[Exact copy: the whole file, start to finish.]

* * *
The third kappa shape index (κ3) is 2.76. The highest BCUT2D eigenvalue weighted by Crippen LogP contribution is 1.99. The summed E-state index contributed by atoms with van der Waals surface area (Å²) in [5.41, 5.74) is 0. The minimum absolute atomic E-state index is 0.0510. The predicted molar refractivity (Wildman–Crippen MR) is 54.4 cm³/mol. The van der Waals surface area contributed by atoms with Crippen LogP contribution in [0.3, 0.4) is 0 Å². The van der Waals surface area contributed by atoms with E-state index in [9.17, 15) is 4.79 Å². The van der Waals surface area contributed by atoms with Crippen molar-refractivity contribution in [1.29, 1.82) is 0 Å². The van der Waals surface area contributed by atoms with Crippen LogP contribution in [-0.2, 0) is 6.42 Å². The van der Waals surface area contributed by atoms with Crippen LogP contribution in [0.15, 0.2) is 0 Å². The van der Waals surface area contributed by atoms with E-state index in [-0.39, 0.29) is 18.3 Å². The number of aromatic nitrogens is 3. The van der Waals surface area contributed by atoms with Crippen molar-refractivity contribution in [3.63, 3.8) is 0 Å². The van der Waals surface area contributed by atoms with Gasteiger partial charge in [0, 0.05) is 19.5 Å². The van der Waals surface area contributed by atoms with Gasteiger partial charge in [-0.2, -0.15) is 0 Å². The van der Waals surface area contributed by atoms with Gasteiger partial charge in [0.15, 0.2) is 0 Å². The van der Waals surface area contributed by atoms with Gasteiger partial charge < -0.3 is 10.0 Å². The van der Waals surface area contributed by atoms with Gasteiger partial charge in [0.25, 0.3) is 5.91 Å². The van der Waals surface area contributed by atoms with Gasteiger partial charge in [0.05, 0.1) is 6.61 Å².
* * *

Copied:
The third kappa shape index (κ3) is 2.76. The highest BCUT2D eigenvalue weighted by Crippen LogP contribution is 1.99. The summed E-state index contributed by atoms with van der Waals surface area (Å²) in [5.41, 5.74) is 0. The minimum absolute atomic E-state index is 0.0510. The predicted molar refractivity (Wildman–Crippen MR) is 54.4 cm³/mol. The van der Waals surface area contributed by atoms with Crippen LogP contribution in [0.3, 0.4) is 0 Å². The van der Waals surface area contributed by atoms with E-state index in [9.17, 15) is 4.79 Å². The van der Waals surface area contributed by atoms with Crippen molar-refractivity contribution in [1.29, 1.82) is 0 Å². The van der Waals surface area contributed by atoms with Crippen LogP contribution in [-0.2, 0) is 6.42 Å². The van der Waals surface area contributed by atoms with Crippen LogP contribution in [0.15, 0.2) is 0 Å². The van der Waals surface area contributed by atoms with E-state index in [-0.39, 0.29) is 18.3 Å². The number of aromatic nitrogens is 3. The van der Waals surface area contributed by atoms with Crippen molar-refractivity contribution in [3.63, 3.8) is 0 Å². The van der Waals surface area contributed by atoms with Gasteiger partial charge in [0, 0.05) is 19.5 Å². The van der Waals surface area contributed by atoms with Gasteiger partial charge in [-0.2, -0.15) is 0 Å². The van der Waals surface area contributed by atoms with Gasteiger partial charge in [0.15, 0.2) is 0 Å². The van der Waals surface area contributed by atoms with Gasteiger partial charge < -0.3 is 10.0 Å². The van der Waals surface area contributed by atoms with Gasteiger partial charge in [0.25, 0.3) is 5.91 Å². The van der Waals surface area contributed by atoms with Gasteiger partial charge in [0.05, 0.1) is 6.61 Å².